International Space Station: 20 Years

Today is a special anniversary for me (and, well, OK, sure: NASA too).

In 1984, President Ronald Reagan announced the U.S. would build a space station. NASA started gearing up, with various chunks of the project assigned or adopted to various NASA centers. Despite being known as the center for unmanned space probes, the Jet Propulsion Laboratory took on parts of the project work.

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035: To Boldly Go

In This Episode: To Boldly Go? No, this isn’t about Star Trek, but rather something even better: real life. This is the story of a 9-year-old with Uncommon Sense who was inspired to reach for the stars — and years later inspired a bunch of other kids growing up behind him.

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029: 32 Glasses of Water Go Down the Black Hole

In This Episode: I love watching others and recognizing signs of Uncommon Sense. I’m going to tell you about another friend of mine (who has no idea I’m going to talk about this), since it’s a great example of taking something you see with a grain of salt, and calling B.S. when it’s necessary. And then, I take on the universe.

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003: Cassini: The Bigger Picture

In This Episode: From California, where I came to see and reflect on the End of Mission for the Cassini spacecraft — its so-called Grand Finale. This isn’t about the mission per se, but rather the thinking behind it, how that fits into True’s mission, and how that ties into this week’s Honorary Unsubscribe! In other words, The Bigger Picture.

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1989: An Amazing Year for NASA/JPL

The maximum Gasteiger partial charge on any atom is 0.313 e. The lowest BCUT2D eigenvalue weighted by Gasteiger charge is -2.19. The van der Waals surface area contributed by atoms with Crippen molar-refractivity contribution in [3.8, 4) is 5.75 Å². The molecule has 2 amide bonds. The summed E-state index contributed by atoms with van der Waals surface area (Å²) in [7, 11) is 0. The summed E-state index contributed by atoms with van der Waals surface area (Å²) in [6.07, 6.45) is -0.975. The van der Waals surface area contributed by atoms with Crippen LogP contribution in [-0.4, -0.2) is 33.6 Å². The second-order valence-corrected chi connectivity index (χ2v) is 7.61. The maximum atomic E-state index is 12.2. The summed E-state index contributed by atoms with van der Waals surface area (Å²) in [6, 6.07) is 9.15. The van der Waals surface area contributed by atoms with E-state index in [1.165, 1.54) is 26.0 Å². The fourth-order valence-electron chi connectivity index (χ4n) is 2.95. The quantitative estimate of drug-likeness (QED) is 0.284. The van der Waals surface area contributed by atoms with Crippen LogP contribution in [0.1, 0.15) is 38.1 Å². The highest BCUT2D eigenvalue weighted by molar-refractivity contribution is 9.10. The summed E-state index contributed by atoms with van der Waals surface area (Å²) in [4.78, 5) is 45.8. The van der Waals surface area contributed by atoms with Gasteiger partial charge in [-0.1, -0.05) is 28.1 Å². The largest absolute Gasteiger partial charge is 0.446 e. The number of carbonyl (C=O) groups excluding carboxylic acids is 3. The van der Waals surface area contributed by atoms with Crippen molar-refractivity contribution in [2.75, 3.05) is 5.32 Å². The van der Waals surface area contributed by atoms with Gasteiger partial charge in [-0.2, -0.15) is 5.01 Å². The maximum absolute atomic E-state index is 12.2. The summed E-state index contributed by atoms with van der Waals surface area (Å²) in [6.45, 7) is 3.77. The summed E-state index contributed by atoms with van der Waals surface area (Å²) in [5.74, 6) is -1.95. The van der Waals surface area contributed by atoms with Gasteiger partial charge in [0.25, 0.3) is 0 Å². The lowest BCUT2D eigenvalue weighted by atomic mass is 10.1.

Note: I actually wrote this in January to explain the background on an item I had put up for auction. It was deleted once the auction was over, but a reader wanted to be able to point someone at the text because he thought it was interesting. So here it is. –RC

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Behind the Scenes at JPL

Long-time readers know that This is True was created while I still had a Day Job. It was a very cool job: I was on the engineering staff at NASA’s Jet Propulsion Laboratory (1986-1996 — True was started in 1994, so there was a two-year overlap).

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Ground Control to Major Tom

It’s been forever since I’ve written a “What I’ve been reading lately” blurb. You’ll like what has been on my tablet lately. (It’s amusing that while putting this in my blog software and having to choose categories, both “Away From Work” and “True Business” seem appropriate. Read on, and you’ll understand!)

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Curiosity: the Mars Science Laboratory

My writing time this week was interrupted: I only started in the late evening, because I had my satellite TV tuned in to the Jet Propulsion Laboratory, where they were monitoring the landing of the latest rover on Mars, Curiosity (the best-named science craft ever); the mission itself is called the Mars Science Laboratory — accurate, if not as inspiring.

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Dinner with Neil Armstrong

On Saturday my wife and I had the opportunity to “have dinner with” the first man to set foot on the moon, Neil Armstrong. It happened to be almost exactly* 43 years after that spectacular event. Like many kids who grew up in the 60s and watched that history being made, Armstrong was a hero to me, so when I got the opportunity to do this, I of course leapt at it.

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A Glorious Dawn

I’m really taken with a video released on YouTube last week. It’s an Auto-Tune, which is the name given to soundtracks that use the audio plug-in of the same name. Auto-Tune was designed to correct the pitch of vocals, but clever music creators realized they could use it to make spoken word recordings musical. This is a fantastic example of the genre.

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